4 . PEER REVIEW : 21 Fourth, as the model lesson draws to a conclusion, it is important to be sure that each student has a solid grasp of how to operate, secure read-outs and reset the device. This is an excellent opportunity to check-for-student-understanding of the device and how it operates as we ll as requiring an assessment-type demonstration of several of the specific checkpoints that are part of the planned experience. The authors also suggest you include several of the tricks and "tomfoolery", and problems that students will create. When the pedometer is in place on the waistband or belt, students need to understand the importance of the position so the device operates correctly and accurately counts the number of steps. As important, students must not play with the buttons when reading the display so as to not reset the pedometer to "O,'... a/1 the work for that session will begone. Fifth, and one of the most important steps, is to review how all the information is accessed and what it will tell the student as well as the teacher. Be sure to display all the different modes and create diverse teaching-learning opportunities that will foster discussion and promote questions. Once all the information is discussed, be sure PETE students know how to provide an age-appropriate explanation of what each number means. This is also a perfect time to present creative ways to teach K-12 students that exercise is fun as well as rewarding. Sixth, The next step would be for a small group of PETE future-professionals to try to teach the use of pedometers to a college level general activity class. This would require planning, organizing, instructional support materials, communication, and activity planning. This type of team-teaching and instructional collaboration prior to going to the class is a great simulation for when they are in the authentic situation. Seventh, PETE students using pedometers in a school setting during a practicum or student teaching experience is the final step. Towards the end of the students' PETE program students should be given opportunities to teach in a school setting, teaching 'rea l' students. This opportunity will come in the 2nd year observation, 3rd year practicum (or similar core field-based course) and then in their student teaching experiences. Each of the school-based experiences provide a different type of opportunity where the student works with a physical education teacher prior to the student teaching experience for a semester. The student teaching experience is when the PETE future-professional assumes all the responsibilities for teaching a full schedule of classes for a whole semester. When both of these teaching occasions are presented, the PETE student has a wonderful opportunity to incorporate pedometers in their instructional units and daily lessons. The authors have seen PETE students incorporate pedometers into college level lessons such as dancing units, team sport units (i.e. basketball, flag football, volleyball, ultimate, team handball), individual sport units (i.e. badminton, tennis, pickle ball) and many other non-traditional units (i.e. orienteering, jump bands, fitness, power walking) and then recreate the same lesson on elementary, middle and high school students. The authors have participated in discussions with the PETE students during their seminars just prior to the completion of their student teaching in the school-based assignments. While these soon-to-be professionals consistently report an abundance of anxiety, fear and uncertainty related to interacting with 'real ' students in a K-12 physical education setting, the seven-step experience helped to ease the uncertainty. Yet, after instruction, the seven steps including observing PETE students teach the implementation of pedometers, the PETE students feel that having pedometers in their lessons helped the lesson to be more successful. Pedometers can be another tool to help PETE students to focus on creative methods of teaching physical education lessons. The use of pedometers can provide positive experiences for both the teacher and student. In conclusion, resea rch has shown that the pedometer can be a valuable tool in the physical education setting. While you can always teach experienced professionals new ski lls, there is no better place to expose students to the pedometer then in their PETE program. PETE faculty can use the pedometer in just about any teaching situation. Depending upon how creative the PETE faculty is will depend on how and when it can be used. Another thought about the power the pedometer can have for physical education is that it gives the field of physical education a different leve l of importance in the school setting. In the past, physical education advocates have stated that physical activity is good for students. Programs created by practicing physical educators have focused on 5,000 & 10,000 steps a day, orienteering activities, theme adventures, fitness walks, and running to cite only a few of the most obvious. There have also been pedometer monitoring curriculum, either blended with an interdisciplinary approach or stand-alone, that focus on activity in rehabilitative programs, geographic walks, ca lorie burning, diabetic intervention, heart rate effects, impact on blood pressure, chronic fatigue studies, mood, stress & blood glucose research, smoking cessation potential, and exercise tolerance in older ad ults. As an instructional tool, pedometers can also be used in programs to support activity with students with special needs. Even so, parents, administrators and others have asked for evid ence supporting the claim of benefits as well as the reasoning behind the time expend iture. Pedometers can be used to document that they are helping students develop healthy lifestyle habits and in turn be seen as an integral part of society. The use of pedometers ca n be enjoyed by any person of any age or any abi lity leve l. It can fit in just about any lesson and be used for specia l programs (i.e. Walk Across America) and can be extended outside of the physical education class with after schoo l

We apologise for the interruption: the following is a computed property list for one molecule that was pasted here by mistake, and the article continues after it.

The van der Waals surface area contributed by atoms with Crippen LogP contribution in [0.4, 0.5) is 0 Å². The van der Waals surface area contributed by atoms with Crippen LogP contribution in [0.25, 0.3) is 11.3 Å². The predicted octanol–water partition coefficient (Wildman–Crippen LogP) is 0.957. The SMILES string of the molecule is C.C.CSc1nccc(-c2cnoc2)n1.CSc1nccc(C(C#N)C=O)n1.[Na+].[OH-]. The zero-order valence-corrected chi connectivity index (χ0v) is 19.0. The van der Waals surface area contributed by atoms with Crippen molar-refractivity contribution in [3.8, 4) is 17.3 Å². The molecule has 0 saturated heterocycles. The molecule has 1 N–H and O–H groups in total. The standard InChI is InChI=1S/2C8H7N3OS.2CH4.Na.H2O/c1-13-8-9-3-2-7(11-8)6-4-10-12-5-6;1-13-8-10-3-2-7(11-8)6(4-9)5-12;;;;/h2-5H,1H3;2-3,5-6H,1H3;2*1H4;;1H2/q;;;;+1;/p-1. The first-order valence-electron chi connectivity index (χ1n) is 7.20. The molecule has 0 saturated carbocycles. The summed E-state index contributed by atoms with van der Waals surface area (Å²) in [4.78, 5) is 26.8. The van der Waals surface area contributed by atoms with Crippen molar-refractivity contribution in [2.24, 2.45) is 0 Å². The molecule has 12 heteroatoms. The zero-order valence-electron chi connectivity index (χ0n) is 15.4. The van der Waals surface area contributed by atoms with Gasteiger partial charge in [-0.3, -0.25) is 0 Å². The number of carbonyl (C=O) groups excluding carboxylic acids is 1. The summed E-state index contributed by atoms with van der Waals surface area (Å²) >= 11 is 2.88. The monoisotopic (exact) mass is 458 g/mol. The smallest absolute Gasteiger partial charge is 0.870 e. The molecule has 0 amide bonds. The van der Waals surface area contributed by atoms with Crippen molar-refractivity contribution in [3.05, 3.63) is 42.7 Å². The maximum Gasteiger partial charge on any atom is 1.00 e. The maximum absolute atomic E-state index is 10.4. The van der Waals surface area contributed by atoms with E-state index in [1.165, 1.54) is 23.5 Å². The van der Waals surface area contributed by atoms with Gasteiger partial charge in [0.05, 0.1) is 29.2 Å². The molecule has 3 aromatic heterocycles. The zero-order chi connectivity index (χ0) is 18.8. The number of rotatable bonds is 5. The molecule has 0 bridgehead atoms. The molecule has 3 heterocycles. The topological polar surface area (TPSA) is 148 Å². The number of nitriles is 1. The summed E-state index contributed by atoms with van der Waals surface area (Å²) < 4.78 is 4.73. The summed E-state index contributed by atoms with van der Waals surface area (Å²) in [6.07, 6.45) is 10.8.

5 22 : PEER REVI EW activities. One of the most important lessons that pedometers serve in the activity venue is that students learn that "I can do this." Activity can be fun and can be a social occasion or a family event where the chi ldren influence parents to exercise which also creates an opportunity to talk. Thus, the pedometer can serve as the impetus to increase physica l activity, he lp strengthen physical education's claim of being valuable, serve as a social conduit and provide some very important quantifiable numbers to impact a student's education and life. The best place to start on this instructional path is to teach future-professiona ls how to use, teach and interpret the information from a pedometer. References Barfield, J.P., Rowe, D.A., & Michael, T.J. (2004). lnterinstrument consistency of the yam ax digi-walker pedometer in elementary school-age children. Measurement in Physica l Education and Exercise Science, 8, (2), Bassett Jr., D., Ainsworth, B., Leggett, S., Mathien, C., Main, J., Hunter, D., & Duncan, G. (1996). Bassey, E., Dallosso, H., Fentem, P., Irving, J., & Patrick, J. (1987). Val idation of a simple mechanical accelerometer (pedometer) for the estimation of wa lking activity. European Journal of Applied Physiology and Occupational Physiology, 56 (3), Bassett Jr., D., Ainsworth, B., Leggett, S., Mathien, C., Main, J., Hunter, D., and Duncan, G. (1996). Accuracy of five electronic pedometers for measuring distance wa lked. Medicine and Science in Sports and Exerc ise, Easton, R.G., Rowlands, A.V., & lngledew, D.K. (1998). Validity of heart rate, pedometry, and acce lerometry for predicting the energy cost of chi ldren's activities. Journal of Appli ed Physio logy, 84, Edelman, B., & Smits, G. (1984). The pedometer: a reassessment of its usefulness in the measurement of activity level. Perceptual and Motor Skills, 58, Freed son, P., & Miller, K. (2000). Objective monitoring of physica l activity using motion sensors and heart rate. Research Quarterly for Exercise and Sport, 71 (2), S21-S29. Gayle, E., Montoye, H., & Philpot, J. (1977). Accuracy of pedometers for measuring distance wa lked. Research Quarterly for Exercise and Sport, 48 (3), Graser, Susan V., Pangrazi, Robert P. & Vincent, Will iam J. (2009). Step It Up: Activity Intensity Using Pedometers. Journal of Physical Education Recreation and Dance, 80 (1 ), Ki lanowski, C., Consalvi, A., & Epstein, L. (1999). Va lidation of an electronic pedometer for measurement of physica l activity in children. Pediatric Exercise Science, 11, Lindberg, R. (2000). Active living: on the road with the 10,000 Steps program. Journal of American Dietetic Association, 100, McCaughtry, N., Oliver, K. L., Dil lon, S.R., & Martin, J.J. (2008). Teachers' perspectives on the use of pedometers as instructiona l technology in physical education: A cautionary tale. Journa l ofteaching in Physical Education, 27, Ng, J. (1999). The use of pedometer in assessing physica l activity of school chi ldren. Hong Kong Journal of Sports Medicine and Sports Science, , Rowlands, A. V., & Eston, R. G. (2005). Comparison of acce lerometer and pedometer measures of physical activity in boys and girls, ages 8-10 years Research Quarterly for Exercise and Sport, 76(3), Scruggs, P.W., Beveridge, S.K., Eisenman, P.A., Watson, D.L., Shultz, B.B., & Ransde ll, L.B. (2003). Quantifying physica l activity via pedometry in elementary physical education. Medicine & Science in Sports & Exercise, 35, Tudor-Locke, C.E. (2002). Taking steps towards increased physica l activity: Using pedometers to measure and motivate. President's Council on Physical Fitness & Sport. Retrieved June 26, 2003, fromhttp:// pcfs research digs.htm Welk, G.J., Corbin, C.B., & Dale, D. (2000). Measurement issues in the assessment of physical activity in chi ldren. Research Quarterly for Exerc ise and Sport, 71, (2),